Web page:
Morocco bombing bears hallmark of Al Qaeda group
Thursday's bombing in a popular Morocco tourist spot killed at least 16, and could give Moroccan leaders reason to halt reform efforts instigated by prodemocracy protests.
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The death toll has risen to 16 in a Thursday bomb attack at a popular tourist spot in Marrakesh, Morocco. While no one has claimed responsibility for the attack, security experts told Reuters that it bore similarities to previous attacks by Islamic militants.
At least 10 of those killed in the Argana cafe overlooking the city's Djemma el-Fna Square were foreigners, according to the BBC. It is the first suicide attack since 2003, when suicide bombers killed 45 people, including themselves, in Casablanca. The square is a UNESCO World Heritage site and one of the top visitor spots in a country that relies heavily on tourism revenue – according to Reuters, it is the country's second largest industry, after agriculture.
"You can't find a more emblematic target than Jamaa-el-Fnaa square," a restaurant owner told the Guardian. "With this attack and amid the worrying unrest in the region, tourism will hit the doldrums."
The North African Al Qaeda affiliate, Al Qaeda in the Islamic Maghreb (AQIM), is active in neighboring Algeria, but Morocco has been largely quiet since the 2003 attacks in Casablanca. A chief concern of the Moroccan government is that AQIM will eventually expand beyond Algeria and the Sahara desert and establish a base in Morocco, which it has so far failed to do, Reuters reports.
Moroccan authorities have rounded up thousands of purported terror suspects in recent years and while they "regularly discover terrorist cells ... nothing led us to foresee an act of this magnitude," Mr. Naciri said.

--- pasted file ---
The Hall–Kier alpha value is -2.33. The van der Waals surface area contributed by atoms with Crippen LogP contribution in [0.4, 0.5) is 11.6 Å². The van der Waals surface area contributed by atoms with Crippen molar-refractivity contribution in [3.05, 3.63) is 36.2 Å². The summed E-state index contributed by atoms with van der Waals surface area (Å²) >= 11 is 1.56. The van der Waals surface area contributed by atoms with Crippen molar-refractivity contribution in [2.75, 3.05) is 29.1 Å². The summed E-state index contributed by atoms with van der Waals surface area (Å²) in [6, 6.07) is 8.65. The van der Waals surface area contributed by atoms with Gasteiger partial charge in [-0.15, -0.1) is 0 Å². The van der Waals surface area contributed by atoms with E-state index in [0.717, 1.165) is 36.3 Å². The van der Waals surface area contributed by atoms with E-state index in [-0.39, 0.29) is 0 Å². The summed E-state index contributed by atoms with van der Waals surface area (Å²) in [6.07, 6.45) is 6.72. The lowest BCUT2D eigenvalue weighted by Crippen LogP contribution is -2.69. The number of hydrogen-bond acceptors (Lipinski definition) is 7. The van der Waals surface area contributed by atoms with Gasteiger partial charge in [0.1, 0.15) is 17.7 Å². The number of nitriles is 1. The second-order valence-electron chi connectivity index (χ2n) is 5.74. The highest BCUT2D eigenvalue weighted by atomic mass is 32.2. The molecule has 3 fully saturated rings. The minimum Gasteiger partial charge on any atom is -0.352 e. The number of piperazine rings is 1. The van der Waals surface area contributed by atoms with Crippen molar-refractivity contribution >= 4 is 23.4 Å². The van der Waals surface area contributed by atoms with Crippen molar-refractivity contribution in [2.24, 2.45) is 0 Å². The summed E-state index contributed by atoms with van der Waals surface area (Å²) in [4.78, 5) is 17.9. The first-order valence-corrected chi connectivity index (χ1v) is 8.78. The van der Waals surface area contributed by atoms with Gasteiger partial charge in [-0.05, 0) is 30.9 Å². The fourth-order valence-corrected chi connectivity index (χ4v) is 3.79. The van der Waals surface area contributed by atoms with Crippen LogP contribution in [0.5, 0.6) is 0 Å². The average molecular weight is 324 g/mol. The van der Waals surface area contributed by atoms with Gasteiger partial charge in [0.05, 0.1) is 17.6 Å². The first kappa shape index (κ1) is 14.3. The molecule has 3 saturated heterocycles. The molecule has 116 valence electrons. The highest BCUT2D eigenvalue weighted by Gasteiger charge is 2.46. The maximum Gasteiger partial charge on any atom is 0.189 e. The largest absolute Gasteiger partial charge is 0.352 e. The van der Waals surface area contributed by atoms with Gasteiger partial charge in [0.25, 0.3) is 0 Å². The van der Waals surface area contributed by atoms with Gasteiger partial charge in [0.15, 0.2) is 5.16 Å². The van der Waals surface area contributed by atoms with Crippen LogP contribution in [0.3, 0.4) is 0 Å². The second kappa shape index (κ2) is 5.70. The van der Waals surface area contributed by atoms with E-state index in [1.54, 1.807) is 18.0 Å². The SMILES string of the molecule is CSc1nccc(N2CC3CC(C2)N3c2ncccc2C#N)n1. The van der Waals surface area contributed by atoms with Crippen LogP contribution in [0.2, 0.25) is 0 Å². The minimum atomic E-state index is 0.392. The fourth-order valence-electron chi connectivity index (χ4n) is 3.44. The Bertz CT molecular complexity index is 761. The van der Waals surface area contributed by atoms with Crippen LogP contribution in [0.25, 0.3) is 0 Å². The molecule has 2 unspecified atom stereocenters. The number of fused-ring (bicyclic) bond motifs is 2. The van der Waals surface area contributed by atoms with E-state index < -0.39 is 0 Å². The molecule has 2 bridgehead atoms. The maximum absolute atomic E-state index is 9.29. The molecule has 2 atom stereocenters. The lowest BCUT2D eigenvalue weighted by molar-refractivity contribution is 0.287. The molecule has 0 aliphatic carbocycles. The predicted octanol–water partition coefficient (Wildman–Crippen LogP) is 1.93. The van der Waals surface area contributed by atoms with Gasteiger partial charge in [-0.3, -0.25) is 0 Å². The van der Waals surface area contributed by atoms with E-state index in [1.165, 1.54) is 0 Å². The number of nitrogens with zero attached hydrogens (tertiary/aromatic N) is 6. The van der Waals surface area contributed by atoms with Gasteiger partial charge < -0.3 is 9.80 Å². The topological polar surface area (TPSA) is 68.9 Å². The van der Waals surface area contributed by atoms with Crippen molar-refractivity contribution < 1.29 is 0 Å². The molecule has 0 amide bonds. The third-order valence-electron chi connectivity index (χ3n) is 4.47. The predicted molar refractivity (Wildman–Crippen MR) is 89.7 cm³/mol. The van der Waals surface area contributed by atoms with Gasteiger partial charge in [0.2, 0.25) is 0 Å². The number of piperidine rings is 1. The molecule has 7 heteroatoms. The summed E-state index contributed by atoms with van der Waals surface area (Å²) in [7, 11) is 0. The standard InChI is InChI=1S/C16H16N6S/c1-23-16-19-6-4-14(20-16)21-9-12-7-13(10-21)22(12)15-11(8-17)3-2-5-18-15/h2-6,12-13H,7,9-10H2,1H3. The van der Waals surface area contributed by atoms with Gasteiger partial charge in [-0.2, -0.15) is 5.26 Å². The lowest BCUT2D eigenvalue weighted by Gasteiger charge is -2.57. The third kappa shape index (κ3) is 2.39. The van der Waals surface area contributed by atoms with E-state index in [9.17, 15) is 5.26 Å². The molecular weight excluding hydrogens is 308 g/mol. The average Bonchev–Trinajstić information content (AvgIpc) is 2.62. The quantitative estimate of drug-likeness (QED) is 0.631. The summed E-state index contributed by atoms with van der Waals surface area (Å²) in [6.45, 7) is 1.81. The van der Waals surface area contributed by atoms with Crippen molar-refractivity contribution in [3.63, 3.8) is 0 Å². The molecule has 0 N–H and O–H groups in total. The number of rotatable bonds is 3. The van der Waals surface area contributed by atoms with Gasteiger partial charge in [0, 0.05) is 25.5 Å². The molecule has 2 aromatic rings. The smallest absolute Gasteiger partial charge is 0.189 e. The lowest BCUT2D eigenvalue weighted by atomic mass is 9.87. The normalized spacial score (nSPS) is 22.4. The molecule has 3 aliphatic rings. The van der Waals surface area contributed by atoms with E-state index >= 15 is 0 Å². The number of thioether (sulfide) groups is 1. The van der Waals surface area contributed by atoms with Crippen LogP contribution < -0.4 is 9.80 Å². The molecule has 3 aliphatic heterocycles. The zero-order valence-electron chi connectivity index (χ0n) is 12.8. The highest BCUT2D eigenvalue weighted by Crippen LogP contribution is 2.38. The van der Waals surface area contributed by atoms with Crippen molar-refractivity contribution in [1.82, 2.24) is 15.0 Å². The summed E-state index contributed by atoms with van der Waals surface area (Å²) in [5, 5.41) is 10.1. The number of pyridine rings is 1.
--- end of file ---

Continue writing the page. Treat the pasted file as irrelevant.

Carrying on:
"Morocco has an international image of welcome, hospitality and tourism," he said "An act of this magnitude will leave its mark."
The government announced in January that it had arrested 27 suspected terrorists with links to AQIM in the southern region of the country. But a video appeared on YouTube last week featuring men claiming to be Moroccan members of AQIM and threatening to "attack Moroccan interests," the Guardian reported.
The Casablanca attack in 2003 was the work of a local Islamic militant group and did not have ties to Al Qaeda, according to an analyst quoted by Reuters.
"Would-be attackers in Morocco are usually youths from deprived urban areas who have low terrorist capabilities and no connections with established groups," said Anna Murison of Exclusive Analysis.
But several analysts said they suspected AQIM involvement in the latest bombing. U.S.-based corporate intelligence firm Stratfor said an attack on a soft target popular with tourists, as in the Marrakesh blast, "fits AQIM's target set."
The bomb attack in Morocco highlights a key worry of both Western countries and Middle Eastern leaders attempting to tamp down terrorism in their countries: that the unrest and distraction caused by the region's prodemocracy movements is providing an opening for terrorist groups. The US is particularly concerned about Yemen, where Al Qaeda in the Arabian Peninsula is based.
Morocco has been relatively stable the last couple months. In contrast to its North African neighbors, King Mohammed VI ceded to some of the protesters' demands for political reform quickly, bringing protests earlier this year to a quick end. However, the king does still retain final say on most government matters and the country's most prominent Islamist party is banned from the political process, the Wall Street Journal reports.
Now there are concerns that the government could halt its reform efforts, which it would justify with the need for increased security in light of the Thursday attack – an excuse that many other Middle East autocrats have fallen back on.
Earlier this week, thousands of Moroccans demonstrated, calling for further political reforms before the new constitution (a concession made by the king earlier this year) is presented in June, according to CNN. They disagree with the new constitution because it was crafted by a group of people designated by the king. Last month, King Mohammed agreed to cede some of his powers and to make the Moroccan judiciary independent.